Whether we like it or not, conflict is a major part of daily life in the workplace. And, how it is handled is the key to ensuring employee engagement, retention, and high levels of morale. According to a study by CPP Global, publisher of the Myers-Briggs Assessment, 85% of people say they experience at least some amount of conflict at work; and shockingly, 29% say they experience conflict nearly constantly. From personal differences and clashing values to poor leadership and unclear goals, the cause of conflict in the workplace runs the gamut. But while the context may differ, the outcome must be consistent to help facilitate growth and maintain productivity. By embracing conflict and inter-personal differences, organizations can begin bridging gaps and focus on the overall success of both individuals and the company as a whole.
Contributing Factors of Conflict in the Workplace
To fully realize the affects of unaddressed, unresolved conflict, it’s important to understand what type of conflict leaders may need to address between their team members, as well as management. In the CPP Global study, researchers uncovered that the number one factor of conflict at work was “clashes between personalities or egos (49%)”. And while differences of opinions and work styles can understandably create conflict, the next most observed causes can be directly related to a leader’s affect on their team.
- Workplace stress: 49%
- High workload, low support: 34%
- Poor leadership: 29%
- Dishonesty/not enough openness: 26%
- Problems with line managers: 23%
- Unclear roles: 22%
Pre-Conflict Approach to Mitigation
Before conflict arises, it’s important to address potential problem areas susceptible to conflict. While strife at work may be difficult to avoid, there are specific avenues leaders can take to help minimize negative possibilities.
Embrace Differences and Allow Open Dialogue
One characteristic of a strong, healthy team is diversity. While employing people of all backgrounds and experiences, a team can have a more broad, well-rounded approach to problem solving and creativity. However, although our differences can be one of our greatest strengths, it can also be an area for potential discord. Consider allowing space for open dialogue to air out differences in a safe, controlled environment. The purpose isn’t to create arguments, but to air out differences and build understanding in order to help mitigate future conflict.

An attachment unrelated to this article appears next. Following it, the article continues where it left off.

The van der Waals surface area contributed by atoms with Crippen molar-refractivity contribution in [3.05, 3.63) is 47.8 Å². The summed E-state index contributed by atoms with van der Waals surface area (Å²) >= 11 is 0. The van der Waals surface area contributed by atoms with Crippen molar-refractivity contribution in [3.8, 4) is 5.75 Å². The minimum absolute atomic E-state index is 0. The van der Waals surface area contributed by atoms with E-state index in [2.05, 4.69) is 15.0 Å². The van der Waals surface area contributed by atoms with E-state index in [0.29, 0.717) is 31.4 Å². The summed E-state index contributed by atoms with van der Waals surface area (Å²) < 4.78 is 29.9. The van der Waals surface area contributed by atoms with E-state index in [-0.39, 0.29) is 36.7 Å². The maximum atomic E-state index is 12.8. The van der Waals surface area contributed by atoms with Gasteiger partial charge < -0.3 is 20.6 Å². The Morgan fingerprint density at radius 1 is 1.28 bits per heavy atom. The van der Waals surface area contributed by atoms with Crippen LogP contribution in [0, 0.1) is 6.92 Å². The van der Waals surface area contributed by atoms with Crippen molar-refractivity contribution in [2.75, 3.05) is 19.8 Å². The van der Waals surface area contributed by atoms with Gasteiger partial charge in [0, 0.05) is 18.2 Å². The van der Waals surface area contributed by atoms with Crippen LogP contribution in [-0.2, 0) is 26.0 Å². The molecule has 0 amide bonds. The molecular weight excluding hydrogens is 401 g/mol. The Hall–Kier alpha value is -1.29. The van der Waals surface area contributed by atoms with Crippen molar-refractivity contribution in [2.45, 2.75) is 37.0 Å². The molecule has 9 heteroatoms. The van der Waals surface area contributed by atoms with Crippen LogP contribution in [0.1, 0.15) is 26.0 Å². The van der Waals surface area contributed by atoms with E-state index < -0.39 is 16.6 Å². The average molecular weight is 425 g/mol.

Offer Conflict Management Training
One of the best ways to handle conflict is to be trained in conflict management before a problem arises. The CPP study found that 57% of workers have had some conflict training, and 95% of those individuals said the training helped them resolve conflict at work. And while 27% of employees were more comfortable with disputes after conflict management training, 85% of employees said the training helped them go through conflict without being offended.
Open the Lines of Communication
Having open dialogue between employees can help with potential interpersonal conflict; and allowing for stronger communication between leadership and employees can go a long way toward fixing conflict caused by stress, misunderstanding, disengagement, and low morale. Be clear with expectations, roles, and job requirements. Be open about the state of the company and allow employees to raise questions and concerns with an open mind. If poor leadership is the cause of most of the conflict at your company, consider creating a feedback culture to pinpoint problematic areas—then, take steps to remedy those issues.
Working Through Conflict After a Problem Arises
There are several ways to handle conflict in the workplace, and while each issue calls for its own solution, it’s best to understand the time and place for all conflict management styles. One tool that is used is the Thomas-Kilmann Conflict Mode Instrument (TKI), which outlines five major styles of conflict management: collaborating, competing, avoiding, accommodating, and compromising.
During conflict resolution, the two parties tend to focus on either “compromising” or “collaborating” to find the best solutions. However, when compromising, both parties tend to give in, creating a lose-lose scenario where neither group gets what it wants. However, by focusing on a collaborating method, each party seeks “win-win” results to find a solution that satisfies the needs of everyone.
During conflict resolution, establish ground rules to maintain decorum. This could be outlining acceptable behavior to ensure emotions are held in check. Often, these moments can spin out of control and get heated. Help cool the room by taking pragmatic approaches to conflict.
Here are a few steps to take when dealing with conflict:
- Acknowledge the Issue
- Identify the parties involved
- Openly listen to both sides
- Identify ways to find a solution
- Use one of the TKI conflict styles
- Work toward solutions
- Follow up
For more information about conflict resolution to ensure future success in the workplace, check out these Refresh Leadership articles!
- Conflict Management: Building a Culture of Communication
- 3 Ways Conflict Resolution Can Save Your Culture
- 5 Tips for Avoiding Conflict in the Workplace
- Best Interview Questions to Ask Job Candidates – Conflict
How has embracing conflict helped your team’s focus on productivity? What ways do you deal with conflict in the workplace? Let us know in the comments section below!